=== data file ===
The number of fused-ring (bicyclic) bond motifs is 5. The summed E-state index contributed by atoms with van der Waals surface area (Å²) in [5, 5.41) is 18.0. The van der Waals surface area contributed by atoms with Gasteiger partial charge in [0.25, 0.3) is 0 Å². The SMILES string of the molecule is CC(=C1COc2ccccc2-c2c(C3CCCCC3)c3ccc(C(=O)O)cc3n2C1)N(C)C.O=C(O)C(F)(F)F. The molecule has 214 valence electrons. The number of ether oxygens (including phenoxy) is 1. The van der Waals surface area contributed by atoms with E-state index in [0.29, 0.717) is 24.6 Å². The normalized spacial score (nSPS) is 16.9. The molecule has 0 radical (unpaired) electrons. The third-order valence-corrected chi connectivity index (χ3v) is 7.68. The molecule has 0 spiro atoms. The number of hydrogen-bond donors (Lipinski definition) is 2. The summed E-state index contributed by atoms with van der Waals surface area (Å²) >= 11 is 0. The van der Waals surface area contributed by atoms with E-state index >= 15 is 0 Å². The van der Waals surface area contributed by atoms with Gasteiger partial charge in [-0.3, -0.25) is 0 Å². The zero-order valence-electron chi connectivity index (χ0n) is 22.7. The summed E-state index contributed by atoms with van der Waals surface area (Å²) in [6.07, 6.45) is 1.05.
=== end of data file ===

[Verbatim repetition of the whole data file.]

The number of fused-ring (bicyclic) bond motifs is 5. The summed E-state index contributed by atoms with van der Waals surface area (Å²) in [5, 5.41) is 18.0. The van der Waals surface area contributed by atoms with Gasteiger partial charge in [0.25, 0.3) is 0 Å². The SMILES string of the molecule is CC(=C1COc2ccccc2-c2c(C3CCCCC3)c3ccc(C(=O)O)cc3n2C1)N(C)C.O=C(O)C(F)(F)F. The molecule has 214 valence electrons. The number of ether oxygens (including phenoxy) is 1. The van der Waals surface area contributed by atoms with E-state index in [0.29, 0.717) is 24.6 Å². The normalized spacial score (nSPS) is 16.9. The molecule has 0 radical (unpaired) electrons. The third-order valence-corrected chi connectivity index (χ3v) is 7.68. The molecule has 0 spiro atoms. The number of hydrogen-bond donors (Lipinski definition) is 2. The summed E-state index contributed by atoms with van der Waals surface area (Å²) >= 11 is 0. The van der Waals surface area contributed by atoms with E-state index >= 15 is 0 Å². The van der Waals surface area contributed by atoms with Gasteiger partial charge in [-0.3, -0.25) is 0 Å². The zero-order valence-electron chi connectivity index (χ0n) is 22.7. The summed E-state index contributed by atoms with van der Waals surface area (Å²) in [6.07, 6.45) is 1.05.